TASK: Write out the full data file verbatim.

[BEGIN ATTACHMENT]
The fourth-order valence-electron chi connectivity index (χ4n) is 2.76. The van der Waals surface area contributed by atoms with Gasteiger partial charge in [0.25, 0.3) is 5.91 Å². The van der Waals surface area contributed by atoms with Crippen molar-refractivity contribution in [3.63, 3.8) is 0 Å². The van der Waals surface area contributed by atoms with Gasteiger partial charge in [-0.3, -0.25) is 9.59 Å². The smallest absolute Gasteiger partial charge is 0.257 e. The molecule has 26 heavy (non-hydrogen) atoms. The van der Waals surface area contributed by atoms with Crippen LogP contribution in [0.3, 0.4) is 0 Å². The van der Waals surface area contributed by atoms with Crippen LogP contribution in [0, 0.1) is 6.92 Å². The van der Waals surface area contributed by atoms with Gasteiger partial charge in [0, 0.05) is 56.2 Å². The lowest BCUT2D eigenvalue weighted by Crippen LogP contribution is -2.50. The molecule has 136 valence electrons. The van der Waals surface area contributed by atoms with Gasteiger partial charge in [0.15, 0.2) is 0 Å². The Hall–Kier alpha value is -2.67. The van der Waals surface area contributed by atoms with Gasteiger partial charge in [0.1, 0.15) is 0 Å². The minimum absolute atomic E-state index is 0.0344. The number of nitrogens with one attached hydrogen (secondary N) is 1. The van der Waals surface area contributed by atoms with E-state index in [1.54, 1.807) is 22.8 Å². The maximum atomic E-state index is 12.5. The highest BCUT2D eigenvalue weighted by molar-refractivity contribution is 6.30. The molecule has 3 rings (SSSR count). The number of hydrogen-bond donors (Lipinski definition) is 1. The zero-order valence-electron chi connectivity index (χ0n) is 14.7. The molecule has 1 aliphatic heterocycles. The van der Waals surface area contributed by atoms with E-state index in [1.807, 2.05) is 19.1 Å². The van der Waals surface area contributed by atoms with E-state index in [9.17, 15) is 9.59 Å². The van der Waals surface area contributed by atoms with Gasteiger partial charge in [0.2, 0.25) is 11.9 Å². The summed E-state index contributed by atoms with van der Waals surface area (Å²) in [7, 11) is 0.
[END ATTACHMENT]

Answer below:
The fourth-order valence-electron chi connectivity index (χ4n) is 2.76. The van der Waals surface area contributed by atoms with Gasteiger partial charge in [0.25, 0.3) is 5.91 Å². The van der Waals surface area contributed by atoms with Crippen molar-refractivity contribution in [3.63, 3.8) is 0 Å². The van der Waals surface area contributed by atoms with Gasteiger partial charge in [-0.3, -0.25) is 9.59 Å². The smallest absolute Gasteiger partial charge is 0.257 e. The molecule has 26 heavy (non-hydrogen) atoms. The van der Waals surface area contributed by atoms with Crippen LogP contribution in [0.3, 0.4) is 0 Å². The van der Waals surface area contributed by atoms with Crippen LogP contribution in [0, 0.1) is 6.92 Å². The van der Waals surface area contributed by atoms with Gasteiger partial charge in [0, 0.05) is 56.2 Å². The lowest BCUT2D eigenvalue weighted by Crippen LogP contribution is -2.50. The molecule has 136 valence electrons. The van der Waals surface area contributed by atoms with Gasteiger partial charge in [0.15, 0.2) is 0 Å². The Hall–Kier alpha value is -2.67. The van der Waals surface area contributed by atoms with Gasteiger partial charge in [0.1, 0.15) is 0 Å². The minimum absolute atomic E-state index is 0.0344. The number of nitrogens with one attached hydrogen (secondary N) is 1. The van der Waals surface area contributed by atoms with E-state index in [1.54, 1.807) is 22.8 Å². The maximum atomic E-state index is 12.5. The highest BCUT2D eigenvalue weighted by molar-refractivity contribution is 6.30. The molecule has 3 rings (SSSR count). The number of hydrogen-bond donors (Lipinski definition) is 1. The zero-order valence-electron chi connectivity index (χ0n) is 14.7. The molecule has 1 aliphatic heterocycles. The van der Waals surface area contributed by atoms with E-state index in [1.807, 2.05) is 19.1 Å². The van der Waals surface area contributed by atoms with E-state index in [9.17, 15) is 9.59 Å². The van der Waals surface area contributed by atoms with Gasteiger partial charge in [0.2, 0.25) is 11.9 Å². The summed E-state index contributed by atoms with van der Waals surface area (Å²) in [7, 11) is 0.